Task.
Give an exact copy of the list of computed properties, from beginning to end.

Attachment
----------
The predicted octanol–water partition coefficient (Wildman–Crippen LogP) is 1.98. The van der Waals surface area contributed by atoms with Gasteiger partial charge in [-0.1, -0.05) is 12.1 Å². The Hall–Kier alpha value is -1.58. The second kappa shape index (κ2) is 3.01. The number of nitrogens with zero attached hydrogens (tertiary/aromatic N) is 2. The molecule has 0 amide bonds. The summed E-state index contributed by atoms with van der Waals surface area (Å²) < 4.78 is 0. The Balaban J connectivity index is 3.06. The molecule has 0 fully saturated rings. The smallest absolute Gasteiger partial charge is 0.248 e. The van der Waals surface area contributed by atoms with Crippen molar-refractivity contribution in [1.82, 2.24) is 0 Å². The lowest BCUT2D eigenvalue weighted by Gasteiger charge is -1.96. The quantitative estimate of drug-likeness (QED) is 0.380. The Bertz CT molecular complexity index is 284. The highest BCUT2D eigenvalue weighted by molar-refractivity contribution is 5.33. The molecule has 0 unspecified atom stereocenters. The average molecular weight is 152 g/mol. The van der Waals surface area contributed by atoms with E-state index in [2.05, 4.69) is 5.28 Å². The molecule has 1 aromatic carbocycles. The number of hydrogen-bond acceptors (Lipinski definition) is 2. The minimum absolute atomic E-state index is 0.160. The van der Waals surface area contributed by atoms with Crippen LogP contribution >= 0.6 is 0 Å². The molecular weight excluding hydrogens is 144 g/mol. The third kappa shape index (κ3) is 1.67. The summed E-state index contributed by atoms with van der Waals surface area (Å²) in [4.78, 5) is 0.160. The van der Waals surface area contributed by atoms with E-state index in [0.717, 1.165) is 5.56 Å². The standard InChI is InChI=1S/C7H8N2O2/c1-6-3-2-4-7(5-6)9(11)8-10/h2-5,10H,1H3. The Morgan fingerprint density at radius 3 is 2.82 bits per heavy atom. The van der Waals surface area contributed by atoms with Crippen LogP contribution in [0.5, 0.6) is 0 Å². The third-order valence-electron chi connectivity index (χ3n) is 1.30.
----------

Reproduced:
The predicted octanol–water partition coefficient (Wildman–Crippen LogP) is 1.98. The van der Waals surface area contributed by atoms with Gasteiger partial charge in [-0.1, -0.05) is 12.1 Å². The Hall–Kier alpha value is -1.58. The second kappa shape index (κ2) is 3.01. The number of nitrogens with zero attached hydrogens (tertiary/aromatic N) is 2. The molecule has 0 amide bonds. The summed E-state index contributed by atoms with van der Waals surface area (Å²) < 4.78 is 0. The Balaban J connectivity index is 3.06. The molecule has 0 fully saturated rings. The smallest absolute Gasteiger partial charge is 0.248 e. The van der Waals surface area contributed by atoms with Crippen molar-refractivity contribution in [1.82, 2.24) is 0 Å². The lowest BCUT2D eigenvalue weighted by Gasteiger charge is -1.96. The quantitative estimate of drug-likeness (QED) is 0.380. The Bertz CT molecular complexity index is 284. The highest BCUT2D eigenvalue weighted by molar-refractivity contribution is 5.33. The molecule has 0 unspecified atom stereocenters. The average molecular weight is 152 g/mol. The van der Waals surface area contributed by atoms with E-state index in [2.05, 4.69) is 5.28 Å². The molecule has 1 aromatic carbocycles. The number of hydrogen-bond acceptors (Lipinski definition) is 2. The minimum absolute atomic E-state index is 0.160. The van der Waals surface area contributed by atoms with Crippen LogP contribution >= 0.6 is 0 Å². The molecular weight excluding hydrogens is 144 g/mol. The third kappa shape index (κ3) is 1.67. The summed E-state index contributed by atoms with van der Waals surface area (Å²) in [4.78, 5) is 0.160. The van der Waals surface area contributed by atoms with E-state index in [0.717, 1.165) is 5.56 Å². The standard InChI is InChI=1S/C7H8N2O2/c1-6-3-2-4-7(5-6)9(11)8-10/h2-5,10H,1H3. The Morgan fingerprint density at radius 3 is 2.82 bits per heavy atom. The van der Waals surface area contributed by atoms with Crippen LogP contribution in [0.5, 0.6) is 0 Å². The third-order valence-electron chi connectivity index (χ3n) is 1.30.